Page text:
By Jan Murray on Tuesday 10th September 2019
Research has shown employees are more likely to succeed in the workplace if they have a mentor.
In addition, in more recent times mentoring and coaching have become interchangeable terms, with coaching becoming the more fashionable tool. However, coaching and mentoring are different processes, both provide valuable outcomes but they achieve different objectives. Mentoring programs provide organisations with a cost-effective method to develop employees and can logically commence after the annual performance review.
So how do you implement a mentoring relationship or program that will benefit all: mentor, mentee and the organisation? Let’s start by looking at what is mentoring.
Mentoring can range from a structured program to address a specific goal such as knowledge transfer through to pairing an employee to help them settle into a new position. Mentoring can contribute to improving employee retention rates and morale and it can support the recruitment process as well as diversity and integration within the workplace.
One of the key reasons mentoring relationships fail is because they are unstructured and lack direction. Instead of setting clear goals at the outset, working towards these and reviewing them along the way the relationship becomes an unproductive “talk fest” or an “agony aunt” relationship.
The mentor and mentee need to maintain focus on the original aim and ensure they evaluate against it.
Time is often cited as a barrier to mentoring relationships. The mentor or mentee’s willingness to commit quality time resulting in meetings being cancelled. However, this often stems from the relationship being unstructured, lacking direction. Or becoming stale. If either party feels that they are not benefiting from the relationship and seeing results, then they are more likely to cancel. If however, the relationship is proving beneficial and fulfilling to both parties then the relationship is less likely to fail.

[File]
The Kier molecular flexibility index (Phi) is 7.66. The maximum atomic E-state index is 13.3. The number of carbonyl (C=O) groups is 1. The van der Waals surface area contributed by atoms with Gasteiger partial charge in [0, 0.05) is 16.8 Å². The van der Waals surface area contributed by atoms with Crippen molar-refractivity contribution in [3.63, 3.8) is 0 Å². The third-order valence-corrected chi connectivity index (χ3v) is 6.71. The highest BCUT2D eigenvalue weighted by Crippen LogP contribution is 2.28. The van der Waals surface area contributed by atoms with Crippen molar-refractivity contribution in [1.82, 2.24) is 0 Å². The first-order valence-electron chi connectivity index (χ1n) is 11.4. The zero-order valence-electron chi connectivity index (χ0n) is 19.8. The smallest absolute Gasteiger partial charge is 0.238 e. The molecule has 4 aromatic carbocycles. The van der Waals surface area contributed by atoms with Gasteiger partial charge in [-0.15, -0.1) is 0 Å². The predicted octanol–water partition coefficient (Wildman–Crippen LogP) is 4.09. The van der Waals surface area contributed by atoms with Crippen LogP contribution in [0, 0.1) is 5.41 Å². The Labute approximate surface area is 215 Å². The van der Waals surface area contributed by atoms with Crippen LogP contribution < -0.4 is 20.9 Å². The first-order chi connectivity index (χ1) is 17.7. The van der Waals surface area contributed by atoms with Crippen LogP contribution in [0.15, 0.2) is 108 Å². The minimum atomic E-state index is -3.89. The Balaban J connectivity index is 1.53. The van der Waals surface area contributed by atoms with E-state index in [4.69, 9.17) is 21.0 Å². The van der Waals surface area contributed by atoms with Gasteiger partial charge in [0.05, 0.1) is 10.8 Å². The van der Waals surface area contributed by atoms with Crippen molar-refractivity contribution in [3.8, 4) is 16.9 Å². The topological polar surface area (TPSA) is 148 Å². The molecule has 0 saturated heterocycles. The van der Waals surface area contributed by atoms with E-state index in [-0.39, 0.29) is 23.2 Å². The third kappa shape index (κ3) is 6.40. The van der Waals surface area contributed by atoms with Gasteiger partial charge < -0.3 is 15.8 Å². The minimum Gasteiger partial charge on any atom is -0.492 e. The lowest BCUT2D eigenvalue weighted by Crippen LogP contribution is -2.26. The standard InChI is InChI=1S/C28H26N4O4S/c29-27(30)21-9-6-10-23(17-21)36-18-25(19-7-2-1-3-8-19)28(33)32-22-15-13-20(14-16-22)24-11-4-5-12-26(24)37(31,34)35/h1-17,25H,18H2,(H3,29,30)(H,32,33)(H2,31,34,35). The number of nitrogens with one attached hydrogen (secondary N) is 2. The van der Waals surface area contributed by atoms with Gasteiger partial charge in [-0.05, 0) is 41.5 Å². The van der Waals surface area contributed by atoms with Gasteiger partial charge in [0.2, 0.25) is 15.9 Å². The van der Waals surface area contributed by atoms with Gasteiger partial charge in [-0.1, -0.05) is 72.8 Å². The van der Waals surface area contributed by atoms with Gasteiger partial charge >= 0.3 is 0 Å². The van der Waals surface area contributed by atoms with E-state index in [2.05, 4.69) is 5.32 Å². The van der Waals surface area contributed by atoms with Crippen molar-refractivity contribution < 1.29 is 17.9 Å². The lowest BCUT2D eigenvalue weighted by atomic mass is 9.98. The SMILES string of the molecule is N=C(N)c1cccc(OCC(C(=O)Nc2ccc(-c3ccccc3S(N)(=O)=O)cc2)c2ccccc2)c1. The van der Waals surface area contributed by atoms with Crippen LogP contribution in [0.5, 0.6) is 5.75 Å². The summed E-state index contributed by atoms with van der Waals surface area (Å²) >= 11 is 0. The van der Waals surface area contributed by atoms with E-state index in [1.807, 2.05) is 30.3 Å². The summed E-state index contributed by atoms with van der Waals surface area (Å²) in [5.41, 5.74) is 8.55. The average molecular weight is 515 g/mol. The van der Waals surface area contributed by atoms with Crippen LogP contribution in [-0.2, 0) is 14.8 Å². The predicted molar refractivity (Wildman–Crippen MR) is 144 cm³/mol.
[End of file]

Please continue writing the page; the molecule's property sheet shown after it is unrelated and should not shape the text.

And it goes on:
The first thing to note about a mentoring program is that it should be flexible to simultaneously meet the requirements of the organisation, mentor and mentee. To this end meetings can occur face to face, via phone or online.
No matter how the relationship is identified, matched or conducted the following need to be established from the start:
Look within and outside the organisation to ensure you match your mentee with a mentor that has the knowledge, ability and characteristics to be a mentor.
Be clear with what the relationship will achieve. Examples of most commonly sought development goals include career guidance, knowledge transfer, communication skills, project management and leadership development.
Mentoring is a voluntary process. To ensure the process is successful both parties need to want to take part in the process and have the time to participate. They need to understand how the process will benefit them and have the tools to help them develop the relationship and maintain momentum.
Ensure both parties evaluate the process and agree on a path going forward once the aim has been achieved.
Mentoring is not a new tool but it is an effective tool that can develop specific employee skills. Mentoring doesn’t have to be in the traditional form and organisations should look at rejuvenating mentoring and implementing it effectively to reap the benefits.
If you would like to find out more about how to run a successful mentoring program get in touch.